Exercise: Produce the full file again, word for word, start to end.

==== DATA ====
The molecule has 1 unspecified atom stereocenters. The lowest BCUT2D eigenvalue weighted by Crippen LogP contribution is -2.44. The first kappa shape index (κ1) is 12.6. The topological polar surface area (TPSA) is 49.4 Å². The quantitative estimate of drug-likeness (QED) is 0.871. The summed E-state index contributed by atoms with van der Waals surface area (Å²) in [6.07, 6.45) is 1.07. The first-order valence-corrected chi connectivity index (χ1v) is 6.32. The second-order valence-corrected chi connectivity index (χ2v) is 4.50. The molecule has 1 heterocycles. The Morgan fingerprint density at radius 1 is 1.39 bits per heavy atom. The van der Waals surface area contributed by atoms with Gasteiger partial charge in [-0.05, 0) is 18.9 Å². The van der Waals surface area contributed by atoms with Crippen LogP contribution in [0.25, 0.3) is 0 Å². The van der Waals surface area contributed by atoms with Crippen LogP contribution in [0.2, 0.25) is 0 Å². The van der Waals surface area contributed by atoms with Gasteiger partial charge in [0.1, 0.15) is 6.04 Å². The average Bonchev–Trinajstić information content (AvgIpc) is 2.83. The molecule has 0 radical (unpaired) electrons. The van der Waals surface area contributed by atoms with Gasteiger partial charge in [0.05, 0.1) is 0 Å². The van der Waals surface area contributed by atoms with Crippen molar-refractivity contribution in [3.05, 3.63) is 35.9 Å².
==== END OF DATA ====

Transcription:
The molecule has 1 unspecified atom stereocenters. The lowest BCUT2D eigenvalue weighted by Crippen LogP contribution is -2.44. The first kappa shape index (κ1) is 12.6. The topological polar surface area (TPSA) is 49.4 Å². The quantitative estimate of drug-likeness (QED) is 0.871. The summed E-state index contributed by atoms with van der Waals surface area (Å²) in [6.07, 6.45) is 1.07. The first-order valence-corrected chi connectivity index (χ1v) is 6.32. The second-order valence-corrected chi connectivity index (χ2v) is 4.50. The molecule has 1 heterocycles. The Morgan fingerprint density at radius 1 is 1.39 bits per heavy atom. The van der Waals surface area contributed by atoms with Gasteiger partial charge in [-0.05, 0) is 18.9 Å². The van der Waals surface area contributed by atoms with Crippen LogP contribution in [0.25, 0.3) is 0 Å². The van der Waals surface area contributed by atoms with Crippen LogP contribution in [0.2, 0.25) is 0 Å². The van der Waals surface area contributed by atoms with Gasteiger partial charge in [0.1, 0.15) is 6.04 Å². The average Bonchev–Trinajstić information content (AvgIpc) is 2.83. The molecule has 0 radical (unpaired) electrons. The van der Waals surface area contributed by atoms with Gasteiger partial charge in [0.05, 0.1) is 0 Å². The van der Waals surface area contributed by atoms with Crippen molar-refractivity contribution in [3.05, 3.63) is 35.9 Å².